“It makes me better,” he said. “It gives me something to focus on. With schoolwork and all that, once I come back from a workout, I’m more focused.”

It didn’t take long for Lowe to realize he was naturally better than other athletes.

In eighth grade, Lowe got serious about running. But when he reached Perry, Lowe was still an unknown commodity hampered by injuries. As a sophomore, Lowe has caught Perry, and opposing Vermont coaches, by surprise, illustrated by the disheartened glances coaches who hadn’t prepared for Lowe give as he rushes by.

“I knew he was going to be good,” Perry said. “I just didn’t know he was going to be this good, at this level, this fast. I’m just really excited for the next couple of years for him, because this can open up a lot of doors.”

Lowe’s success also has helped Hartford get back on the map, providing Perry with a young, stable complement to girls junior running standout Ileana Sirois to help build the Hurricanes’ ranks.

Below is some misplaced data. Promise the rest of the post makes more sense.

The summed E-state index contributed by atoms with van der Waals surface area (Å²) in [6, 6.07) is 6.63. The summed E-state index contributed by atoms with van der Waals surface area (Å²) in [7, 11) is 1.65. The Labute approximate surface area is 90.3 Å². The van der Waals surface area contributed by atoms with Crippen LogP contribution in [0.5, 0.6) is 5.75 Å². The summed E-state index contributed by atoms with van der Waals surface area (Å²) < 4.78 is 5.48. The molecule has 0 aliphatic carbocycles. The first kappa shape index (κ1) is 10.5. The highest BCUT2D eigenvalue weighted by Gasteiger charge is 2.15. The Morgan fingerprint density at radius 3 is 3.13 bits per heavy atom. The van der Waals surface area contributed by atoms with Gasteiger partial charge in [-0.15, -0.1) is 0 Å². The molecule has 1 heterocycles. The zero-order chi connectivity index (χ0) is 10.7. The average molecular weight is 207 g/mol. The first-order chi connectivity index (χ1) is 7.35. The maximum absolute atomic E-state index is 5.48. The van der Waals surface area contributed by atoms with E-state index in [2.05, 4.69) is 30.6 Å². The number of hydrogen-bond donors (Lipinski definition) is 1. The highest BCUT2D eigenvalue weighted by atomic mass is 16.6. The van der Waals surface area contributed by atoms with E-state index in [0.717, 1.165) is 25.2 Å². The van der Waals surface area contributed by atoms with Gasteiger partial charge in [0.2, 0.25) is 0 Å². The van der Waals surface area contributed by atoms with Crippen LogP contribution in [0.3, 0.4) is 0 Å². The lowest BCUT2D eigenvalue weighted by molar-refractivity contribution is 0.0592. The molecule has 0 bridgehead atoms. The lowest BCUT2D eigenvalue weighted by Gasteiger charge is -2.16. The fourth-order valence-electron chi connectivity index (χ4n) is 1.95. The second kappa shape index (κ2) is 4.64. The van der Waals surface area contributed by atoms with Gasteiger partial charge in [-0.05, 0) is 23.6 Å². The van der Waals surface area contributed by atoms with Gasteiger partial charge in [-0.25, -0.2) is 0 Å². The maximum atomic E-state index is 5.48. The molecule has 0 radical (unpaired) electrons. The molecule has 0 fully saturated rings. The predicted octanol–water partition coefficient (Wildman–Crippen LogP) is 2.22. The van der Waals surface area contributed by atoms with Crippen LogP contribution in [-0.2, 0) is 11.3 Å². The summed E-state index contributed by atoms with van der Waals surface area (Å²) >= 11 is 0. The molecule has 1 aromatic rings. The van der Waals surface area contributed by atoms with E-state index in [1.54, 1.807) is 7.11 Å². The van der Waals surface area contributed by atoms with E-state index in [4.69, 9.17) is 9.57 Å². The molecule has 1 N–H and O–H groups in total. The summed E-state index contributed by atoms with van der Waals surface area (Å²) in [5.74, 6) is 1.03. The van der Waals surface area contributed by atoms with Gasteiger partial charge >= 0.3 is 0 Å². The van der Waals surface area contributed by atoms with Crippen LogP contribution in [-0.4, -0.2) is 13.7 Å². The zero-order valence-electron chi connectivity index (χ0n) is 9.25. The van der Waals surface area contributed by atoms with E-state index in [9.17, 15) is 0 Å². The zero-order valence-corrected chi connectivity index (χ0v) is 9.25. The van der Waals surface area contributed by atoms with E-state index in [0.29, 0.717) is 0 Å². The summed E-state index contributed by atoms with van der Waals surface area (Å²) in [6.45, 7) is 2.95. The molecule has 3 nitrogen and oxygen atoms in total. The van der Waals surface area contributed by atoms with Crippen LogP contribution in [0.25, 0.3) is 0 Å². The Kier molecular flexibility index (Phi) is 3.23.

Maturity and leadership has emerged, Lowe said, out of his freshman season on the sidelines. He learned a lot about the things off the track that make some athletes stand above others — preparing the right way, eating the right things, making sure his body and mind are in the right spot. Lowe tries not to use his phone before a meet, for example, to make sure he’s concentrating on the task at hand.

More importantly, his knees and hamstring are fine, injuries he equates more to a lack of focus than to anything more physical or drastic. Relaxed and confident, Lowe hopes his recent accomplishments are only the beginning.